Why Manage Woodland?
Woods have a big impact on the Surrey Hills landscape. Woodlands are equally important for the people that live and work in and around them and to the wildlife they support. Well-managed woodlands can produce a mosaic of habitats capable of supporting light demanding and shade tolerant species. In fact it is this management of light which help to determine the abundance, or otherwise, of a wide variety of species. Management is particularly needed where a long history of rotational coppicing has suddenly stopped. The Surrey Hills has over four and a half thousand hectares of ancient woodland, which is an irreplaceable resource, which once lost, can never be restored.
Biodiversity value and current threats
Woodlands are an important habitat for wildlife such as mammals (bats and dormice), birds (nightingales and woodpeckers) and butterflies (fritillaries and hairstreaks). Managed woodlands may support a greater variety of woodland wild flowers and butterflies than unmanaged woodlands. Old-growth woodland, however, supports species not found in managed woodlands, and is a valuable habitat in its own right. Not all woodlands require a diverse range of habitats to be of conservation value, as some may have a very specific biodiversity interest. Woodlands of the Surrey Hills are currently threatened by increasing development, a lack of awareness; fragmentation of ownership particularly to enable leisure use; lack of knowledge; lack of management and lack of markets.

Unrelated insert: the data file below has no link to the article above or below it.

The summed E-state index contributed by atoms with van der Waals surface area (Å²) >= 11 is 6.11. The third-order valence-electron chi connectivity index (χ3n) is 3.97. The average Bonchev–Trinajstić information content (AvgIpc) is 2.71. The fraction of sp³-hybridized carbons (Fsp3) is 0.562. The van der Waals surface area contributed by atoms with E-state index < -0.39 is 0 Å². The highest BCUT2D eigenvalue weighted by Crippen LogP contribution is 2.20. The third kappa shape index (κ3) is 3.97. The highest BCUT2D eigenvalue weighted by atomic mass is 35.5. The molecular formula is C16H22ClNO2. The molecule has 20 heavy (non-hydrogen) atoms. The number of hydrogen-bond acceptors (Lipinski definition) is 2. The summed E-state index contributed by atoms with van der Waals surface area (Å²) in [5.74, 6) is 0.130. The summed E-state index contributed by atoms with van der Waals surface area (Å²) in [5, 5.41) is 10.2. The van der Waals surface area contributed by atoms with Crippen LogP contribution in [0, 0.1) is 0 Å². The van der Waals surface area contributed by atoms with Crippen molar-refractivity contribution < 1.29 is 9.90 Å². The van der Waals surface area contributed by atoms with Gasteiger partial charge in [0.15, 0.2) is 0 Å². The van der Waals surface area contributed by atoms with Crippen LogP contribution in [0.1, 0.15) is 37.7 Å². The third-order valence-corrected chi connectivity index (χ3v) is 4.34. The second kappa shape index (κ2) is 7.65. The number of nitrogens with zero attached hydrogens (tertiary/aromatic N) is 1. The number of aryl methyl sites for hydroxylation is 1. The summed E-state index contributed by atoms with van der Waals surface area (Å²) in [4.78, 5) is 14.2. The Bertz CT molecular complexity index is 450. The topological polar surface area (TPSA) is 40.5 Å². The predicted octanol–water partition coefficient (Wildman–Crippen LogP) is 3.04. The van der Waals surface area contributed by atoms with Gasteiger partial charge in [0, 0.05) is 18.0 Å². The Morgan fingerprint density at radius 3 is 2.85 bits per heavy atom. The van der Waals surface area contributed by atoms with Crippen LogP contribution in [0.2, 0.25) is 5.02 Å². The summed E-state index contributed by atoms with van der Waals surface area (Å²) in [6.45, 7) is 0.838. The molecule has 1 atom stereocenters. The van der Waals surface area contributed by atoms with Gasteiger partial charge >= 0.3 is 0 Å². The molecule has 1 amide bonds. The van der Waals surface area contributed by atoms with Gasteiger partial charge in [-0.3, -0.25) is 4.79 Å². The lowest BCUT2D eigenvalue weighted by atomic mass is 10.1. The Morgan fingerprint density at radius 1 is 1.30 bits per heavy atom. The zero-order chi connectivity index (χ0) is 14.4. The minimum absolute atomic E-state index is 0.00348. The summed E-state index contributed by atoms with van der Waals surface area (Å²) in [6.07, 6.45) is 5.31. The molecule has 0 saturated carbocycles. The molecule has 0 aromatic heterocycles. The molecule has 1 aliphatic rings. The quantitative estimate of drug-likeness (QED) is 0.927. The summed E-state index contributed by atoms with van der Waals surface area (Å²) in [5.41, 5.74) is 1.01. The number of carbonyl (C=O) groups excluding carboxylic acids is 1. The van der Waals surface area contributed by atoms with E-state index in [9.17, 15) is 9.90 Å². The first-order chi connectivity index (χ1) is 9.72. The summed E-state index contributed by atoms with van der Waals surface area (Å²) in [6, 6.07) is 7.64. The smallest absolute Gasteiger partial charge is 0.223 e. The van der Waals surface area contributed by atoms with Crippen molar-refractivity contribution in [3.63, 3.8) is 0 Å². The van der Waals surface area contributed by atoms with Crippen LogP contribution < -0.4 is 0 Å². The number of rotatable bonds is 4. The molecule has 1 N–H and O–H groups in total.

The Forestry Commission have produced some very informative videos on coppicing and the benefits to wildlife of coppicing click here to view